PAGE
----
Speakers shared their perspectives on the state of work in the U.S. and around the world, including how artificial intelligence would impact jobs and the future of the gig and service worker economy.
AI and job displacement
Across industries, speakers said they are keeping an eye on how AI could affect workers, though it’s too early to predict how the changes could play out.
Workers “see what’s coming,” said Liz Shuler, the president of AFL-CIO, the national union federation. “I think there’s a lot of fear out there about how technology is going to be used and implemented and the impact it’s going to have on their work. And they feel somewhat powerless.”
Jared Bernstein, chairman of the White House Council of Economic Advisors, said “nobody knows” how AI will affect productivity, but that there’s a troubling disconnect in how its impact is perceived across industries.
“One thing that gets under my skin a little bit is when it comes to, sort of blue-collar displacement, a lot of people seem to think ‘well, you know, that’s just life,’” he said. But “when it comes to white-collar displacement we’re like ‘wait, hold on a second.’”
The gig and service economy
Gig workers are largely safe from immediate AI displacement, TaskRabbit CEO Ania Smith said.
“It’s going to be a long time before a robot can come in and mount a TV on a brick wall in a Brooklyn apartment,” she said. But the company is looking at how it can leverage AI models on its back end, including for matching clients to workers.
U.S. Sen. Tina Smith (D-Minn.) said the policy discussions around supporting service workers “is really about a women-in-the-workforce issue more than anything else.”
“I was reading a comment by a sociologist who said most countries have safety nets. The United States has women,” she said, noting that women are “doing the really really hard work”“in nursing homes, child care facilities, and hotels.
Labor laws in the U.S. are outdated and have “never been in favor of workers,” Amazon Labor Union founder and president Christian Smalls said. He said the union is still in a legal fight with Amazon but hopes to bring them to the table soon to begin contract negotiations.
On the White House side, Bernstein said having a pro-union president makes a difference.
“One thing the president does is he uses the bully pulpit to just say, ‘Unions are really great.’ And you don’t hear that that much in the past, and that’s helped,” he said, adding that overseeing a tight labor market also gives workers more bargaining power.
Quiet quitting and worker satisfaction
Data collected by Gallup shows that workers are losing satisfaction with their work, and 4% of people have “quiet quit,” tapping out of their roles and doing the bare minimum required to get by.
Lisa Osborne Ross, U.S. CEO for public relations firm Edelman, said she thinks employees “have a responsibility to ... make their workplaces the best that they can be,” while employers should listen to their staff to make their workplaces better. “But if you can’t get to a good place and you continue to disagree, I think you should leave,” Ross added.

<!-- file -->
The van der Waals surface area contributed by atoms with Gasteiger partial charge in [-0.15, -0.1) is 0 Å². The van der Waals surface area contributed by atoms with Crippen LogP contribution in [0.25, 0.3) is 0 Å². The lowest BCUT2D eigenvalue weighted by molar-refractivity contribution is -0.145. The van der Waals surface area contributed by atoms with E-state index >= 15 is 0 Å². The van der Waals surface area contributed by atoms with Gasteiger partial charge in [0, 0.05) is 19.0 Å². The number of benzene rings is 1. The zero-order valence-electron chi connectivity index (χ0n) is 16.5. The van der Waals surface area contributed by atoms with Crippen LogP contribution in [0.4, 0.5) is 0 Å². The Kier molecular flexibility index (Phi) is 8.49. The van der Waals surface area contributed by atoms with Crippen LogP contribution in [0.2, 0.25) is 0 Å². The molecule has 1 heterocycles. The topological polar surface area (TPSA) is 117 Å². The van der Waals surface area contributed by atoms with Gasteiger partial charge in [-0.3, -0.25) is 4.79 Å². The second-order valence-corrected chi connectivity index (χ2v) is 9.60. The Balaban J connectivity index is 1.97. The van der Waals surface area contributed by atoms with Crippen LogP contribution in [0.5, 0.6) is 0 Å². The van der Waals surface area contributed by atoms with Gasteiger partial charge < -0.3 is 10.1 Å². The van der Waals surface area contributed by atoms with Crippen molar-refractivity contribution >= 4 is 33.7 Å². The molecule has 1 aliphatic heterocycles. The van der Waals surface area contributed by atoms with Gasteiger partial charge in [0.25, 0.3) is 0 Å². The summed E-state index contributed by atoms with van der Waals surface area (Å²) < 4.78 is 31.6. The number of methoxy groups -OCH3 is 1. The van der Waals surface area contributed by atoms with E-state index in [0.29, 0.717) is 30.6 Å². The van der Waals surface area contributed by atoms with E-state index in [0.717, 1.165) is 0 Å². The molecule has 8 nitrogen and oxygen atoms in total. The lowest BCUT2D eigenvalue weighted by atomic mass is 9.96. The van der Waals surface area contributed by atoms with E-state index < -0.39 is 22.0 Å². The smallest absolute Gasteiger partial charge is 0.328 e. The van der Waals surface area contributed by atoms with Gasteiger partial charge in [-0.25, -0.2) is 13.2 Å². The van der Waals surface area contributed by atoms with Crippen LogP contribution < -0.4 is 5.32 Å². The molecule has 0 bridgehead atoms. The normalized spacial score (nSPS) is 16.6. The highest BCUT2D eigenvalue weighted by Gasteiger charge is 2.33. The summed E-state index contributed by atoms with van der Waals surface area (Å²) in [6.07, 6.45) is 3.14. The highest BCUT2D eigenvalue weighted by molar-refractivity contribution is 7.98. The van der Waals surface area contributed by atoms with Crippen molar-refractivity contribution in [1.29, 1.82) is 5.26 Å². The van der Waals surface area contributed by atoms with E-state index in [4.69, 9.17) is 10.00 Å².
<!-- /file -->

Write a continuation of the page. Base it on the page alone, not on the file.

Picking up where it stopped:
Dave Stephenson, the chief financial officer and head of employee experience for Airbnb, said he believes “in-person collaboration is critical,” though many employees take advantage of the company’s “live and work anywhere” policy. He said worker satisfaction and retention at Airbnb is higher than ever.
“There’s a global war for talent, and talent is demanding flexibility,” he said.
— J.D. Capelouto, Jenna Moon, and Karina Tsui
The View From
By Jon Clifton
At Gallup, we help leaders solve their most pressing problems. But the truth is that your biggest problem is likely the one you aren’t paying attention to.
Over the past decade, while the global economy grew, government and business leaders missed the other big trend: the global rise in unhappiness. According to Gallup’s Negative Experience Index, negative emotions around the world have been increasing since 2014.
Why should global leaders care about the emotions of their people? In 2011, right before the uprising in Egypt, Egyptian wellbeing dropped. Similarly, in 2015, the year before the Brexit vote, U.K. wellbeing plummeted. Emotions — like anger, stress, sadness, and worry — have the power to rock governments, economies, and markets.
Today, as leaders debate inflation measures and economic recession predictions, there’s an emotional recession already underway. Global employee stress remains at a record high, even as the pandemic recedes. In the U.S., employee engagement has fallen as more Americans mentally check out from their workplaces.
These trends impact teams, performance, customers, citizens, law and order, dollars and cents. They tell us a story about what comes next.
If you’re interested in learning more about our latest findings on the global workplace, see this year’s State of the Global Workplace report.